In the Composiciones Acuáticas (2019) series, Monterroso uses a blue Mayan plant dye, indigofera guatemalensis. This dye is made by combining a clay mineral, palygorskite, with the pigment from the native Central and South American indigo plant, indigofera suffructiosa. Since 300AD, Mayans have used the dye to decorate their bodies as part of the ritual to Chaac, the rain deity. Monterroso uses traditional techniques to make her own dye; fermenting the indigo plant and extracting the distilled pigment from its leaves.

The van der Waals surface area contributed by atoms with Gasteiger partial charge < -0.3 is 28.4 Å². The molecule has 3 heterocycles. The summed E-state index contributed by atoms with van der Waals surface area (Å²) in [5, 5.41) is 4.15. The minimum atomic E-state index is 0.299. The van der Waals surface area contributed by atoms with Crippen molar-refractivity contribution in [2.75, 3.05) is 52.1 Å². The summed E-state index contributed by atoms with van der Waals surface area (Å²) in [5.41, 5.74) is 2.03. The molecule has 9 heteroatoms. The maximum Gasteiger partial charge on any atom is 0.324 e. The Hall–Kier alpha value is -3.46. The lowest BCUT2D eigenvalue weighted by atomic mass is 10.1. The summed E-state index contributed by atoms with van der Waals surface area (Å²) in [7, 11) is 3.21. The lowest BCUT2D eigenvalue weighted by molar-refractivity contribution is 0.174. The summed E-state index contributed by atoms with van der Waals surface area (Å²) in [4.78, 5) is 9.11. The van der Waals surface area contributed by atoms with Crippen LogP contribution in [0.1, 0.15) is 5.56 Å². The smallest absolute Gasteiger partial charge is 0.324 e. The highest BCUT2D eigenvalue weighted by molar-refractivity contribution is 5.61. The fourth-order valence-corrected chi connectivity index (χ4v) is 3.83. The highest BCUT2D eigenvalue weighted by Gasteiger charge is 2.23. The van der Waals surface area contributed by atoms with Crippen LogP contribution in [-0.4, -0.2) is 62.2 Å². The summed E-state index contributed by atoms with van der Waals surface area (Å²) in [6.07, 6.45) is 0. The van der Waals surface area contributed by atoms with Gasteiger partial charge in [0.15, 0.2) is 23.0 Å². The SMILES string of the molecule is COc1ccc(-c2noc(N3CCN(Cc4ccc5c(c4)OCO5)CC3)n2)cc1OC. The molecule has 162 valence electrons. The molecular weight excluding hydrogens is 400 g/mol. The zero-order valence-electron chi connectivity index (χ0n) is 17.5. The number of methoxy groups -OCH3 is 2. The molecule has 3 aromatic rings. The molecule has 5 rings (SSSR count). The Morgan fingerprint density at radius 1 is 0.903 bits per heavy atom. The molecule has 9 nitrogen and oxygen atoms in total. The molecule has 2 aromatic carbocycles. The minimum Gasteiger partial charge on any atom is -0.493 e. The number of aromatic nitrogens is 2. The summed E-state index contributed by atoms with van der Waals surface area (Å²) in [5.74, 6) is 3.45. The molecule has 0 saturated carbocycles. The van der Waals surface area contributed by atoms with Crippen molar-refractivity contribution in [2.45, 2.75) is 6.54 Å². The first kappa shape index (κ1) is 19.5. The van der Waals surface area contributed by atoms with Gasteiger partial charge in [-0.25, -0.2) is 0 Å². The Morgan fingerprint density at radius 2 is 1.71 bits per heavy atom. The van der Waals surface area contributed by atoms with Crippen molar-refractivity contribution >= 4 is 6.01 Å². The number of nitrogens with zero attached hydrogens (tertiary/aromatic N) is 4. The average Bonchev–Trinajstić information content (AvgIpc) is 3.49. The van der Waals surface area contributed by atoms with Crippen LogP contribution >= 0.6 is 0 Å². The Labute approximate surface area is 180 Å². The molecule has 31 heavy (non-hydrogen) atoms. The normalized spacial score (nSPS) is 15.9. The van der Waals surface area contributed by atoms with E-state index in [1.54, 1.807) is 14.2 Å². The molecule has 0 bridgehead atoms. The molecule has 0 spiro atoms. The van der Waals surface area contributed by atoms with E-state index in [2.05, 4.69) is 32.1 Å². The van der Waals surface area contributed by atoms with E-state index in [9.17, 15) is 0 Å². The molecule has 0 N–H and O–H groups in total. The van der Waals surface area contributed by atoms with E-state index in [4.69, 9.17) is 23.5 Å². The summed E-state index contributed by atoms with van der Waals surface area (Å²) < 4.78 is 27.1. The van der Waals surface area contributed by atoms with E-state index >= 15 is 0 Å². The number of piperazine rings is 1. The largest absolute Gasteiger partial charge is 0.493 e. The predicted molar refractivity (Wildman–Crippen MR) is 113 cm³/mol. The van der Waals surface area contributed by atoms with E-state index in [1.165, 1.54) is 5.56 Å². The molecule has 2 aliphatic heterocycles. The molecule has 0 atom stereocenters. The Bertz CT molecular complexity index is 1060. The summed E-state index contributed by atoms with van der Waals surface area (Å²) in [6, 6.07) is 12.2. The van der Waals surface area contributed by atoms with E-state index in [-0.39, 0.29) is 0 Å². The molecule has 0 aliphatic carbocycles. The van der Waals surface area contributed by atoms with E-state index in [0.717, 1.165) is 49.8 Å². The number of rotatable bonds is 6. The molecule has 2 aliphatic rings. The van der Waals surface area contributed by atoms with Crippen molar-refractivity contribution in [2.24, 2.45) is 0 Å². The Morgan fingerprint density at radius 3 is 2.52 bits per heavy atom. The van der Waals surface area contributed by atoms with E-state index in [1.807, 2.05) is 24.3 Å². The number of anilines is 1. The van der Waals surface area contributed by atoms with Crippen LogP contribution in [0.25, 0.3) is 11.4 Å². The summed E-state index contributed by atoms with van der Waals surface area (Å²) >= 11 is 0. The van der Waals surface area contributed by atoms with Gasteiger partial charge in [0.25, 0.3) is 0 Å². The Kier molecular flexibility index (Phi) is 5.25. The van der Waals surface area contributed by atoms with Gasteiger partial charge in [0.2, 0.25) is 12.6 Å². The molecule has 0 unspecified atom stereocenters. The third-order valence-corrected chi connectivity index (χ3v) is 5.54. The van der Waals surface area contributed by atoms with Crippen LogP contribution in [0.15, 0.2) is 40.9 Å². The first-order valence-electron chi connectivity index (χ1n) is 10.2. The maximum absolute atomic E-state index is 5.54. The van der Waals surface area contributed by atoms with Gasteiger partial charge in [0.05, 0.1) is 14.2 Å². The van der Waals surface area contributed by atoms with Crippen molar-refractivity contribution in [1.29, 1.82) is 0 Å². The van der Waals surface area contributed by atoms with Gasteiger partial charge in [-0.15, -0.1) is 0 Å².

The indigofera suffructiosa plant was also cultivated and exported by Spanish colonists. Deemed to be sacred because of its colour, the dye became a valuable commodity that played a role in the transatlantic trade routes that violently shaped the 16th century global landscape.
In her Composiciones acuáticas series, Monterroso covers the paper with a fabric soaked in indigofera guatemalensis. This technique allows the pigment to stain the paper naturally, creating geometric and marbled forms that are unique to each work.